Did you always want to be a writer and artist?
No! I tell this story in my About page. Truthfully, I thought I would work for a corporation and make my way to the top through my tenacity. Less than a year into my first job, I realized was not meant for that! Looking back, I mean WAY back, I was always the writer. Always the maker. Always the befriender. Always the rooter for the underdog. I think it was merely a matter of time before I would be drawn into the “emotions” business and my brain surgery in my 20's happened to be the gateway to my true calling.
Did you go to art school?
I did not. I started with my desire to create my own greeting card line wayyyy back in the beginning. I had no idea what I was doing but the very authenticity of the effort connected with buyers for my simple creations. From there, I practiced. Refining, refining until I landed with an artistic style that worked for me and complimented the messages in my books and other creations. I paint mostly with watercolors and acrylics. Sometimes I use collage. I always encourage people to see what comes from their own heart before automatically assuming it’s not good enough.
Where do you get your ideas?
By listening. By paying attention to the universal emotions that connect us and giving voice to those. Our stories are vastly different but our emotions are not. Marketer Seth Godin once wrote a piece entitled, “Millions of words and only six emotions.” He said our stories are merely costumes for the six emotions built deep in our soul: Anger, disgust, fear, happiness, sadness and surprise. I would also add love. I want my work to inspire connection between people: For people to think, “Wow - that's how I feel, too.” When we feel seen and understood, we feel loved. And more love helps everybody.
Do you have a favorite book of yours?
I have a couple! And they are the books to which I have the most emotional attachment. I love Hooray for You, I Love You So... and If I Could Keep you Little because they are inspired by meaningful stories and /or happenings from my own life.
What’s your best part of your job?
Many things. Landing on a good idea. Figuring out how to bring it to life. Hearing from people who have bought or received one of my books. Speaking with groups to share inspiration, ideas and connection. Watching people own their uniqueness. Helping workshop participants create something beautiful and meaningful. Basically, whenever my work is a bridge to the message of one's heart — mission accomplished!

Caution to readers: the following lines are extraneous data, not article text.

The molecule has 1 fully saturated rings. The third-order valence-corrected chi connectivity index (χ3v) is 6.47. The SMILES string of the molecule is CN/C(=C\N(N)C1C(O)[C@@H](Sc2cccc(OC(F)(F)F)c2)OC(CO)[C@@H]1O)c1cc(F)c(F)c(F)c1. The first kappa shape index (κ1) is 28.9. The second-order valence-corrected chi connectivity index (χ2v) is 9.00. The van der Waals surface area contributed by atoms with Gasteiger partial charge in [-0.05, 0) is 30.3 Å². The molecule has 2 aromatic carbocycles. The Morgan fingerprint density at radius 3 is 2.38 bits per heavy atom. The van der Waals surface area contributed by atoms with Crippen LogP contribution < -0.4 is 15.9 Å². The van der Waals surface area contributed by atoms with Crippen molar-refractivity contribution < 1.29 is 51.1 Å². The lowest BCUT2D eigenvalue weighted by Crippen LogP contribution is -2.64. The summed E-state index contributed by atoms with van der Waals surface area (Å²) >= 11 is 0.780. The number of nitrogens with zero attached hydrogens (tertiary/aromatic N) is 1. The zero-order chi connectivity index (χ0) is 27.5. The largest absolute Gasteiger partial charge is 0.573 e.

And your least favorite part?
Taxes! Truthfully, sometimes my least favorite part is that last 4-5 pages of artwork I need to do when finishing a book. Writing is my first love and art (surprisingly) is probably down the list a bit. I'm a writer and communicator. I'm an idea girl. Totally jazzed about ideas. Feels like play. Execution and follow through is the real work!
Do you ever get writer's block?
All the time. Even more common is starting a book and then stalling on it because I cannot figure out where it goes after the first 1-2 pages. I've had to abandon many ideas when I just couldn't make it work in my mind. I do save these efforts, however. You never know when you'll look back on some paragraph you wrote and see something completely new within it! I always re-read something in the morning as well. It's amazing how crystal clear things look in the morning!
Do you have advice for me if I want to publish my own book?
I self-published my first book in 1997! This was LONG before it was easy to do so (through programs like CreateSpace and Ingram Spark!). After running my own business for 16 years, I sold my entire book line to Chicago publisher Sourcebooks, Inc. What I can say is this: It's all about distribution. It's easier than ever to get your book made. And this is the “easy” part. But who is going to buy your book and how will you reach him or her? And even before that to know your objectives. Why do you want to publish this book? To make money? To touch lives? To see your name in print? This, too, may inform your publishing journey.
These are the resources I often refer to and I'm sure there are many more! Alexandra Franzen, a Portland-based writer, pondered this same question and offer some great food for thought.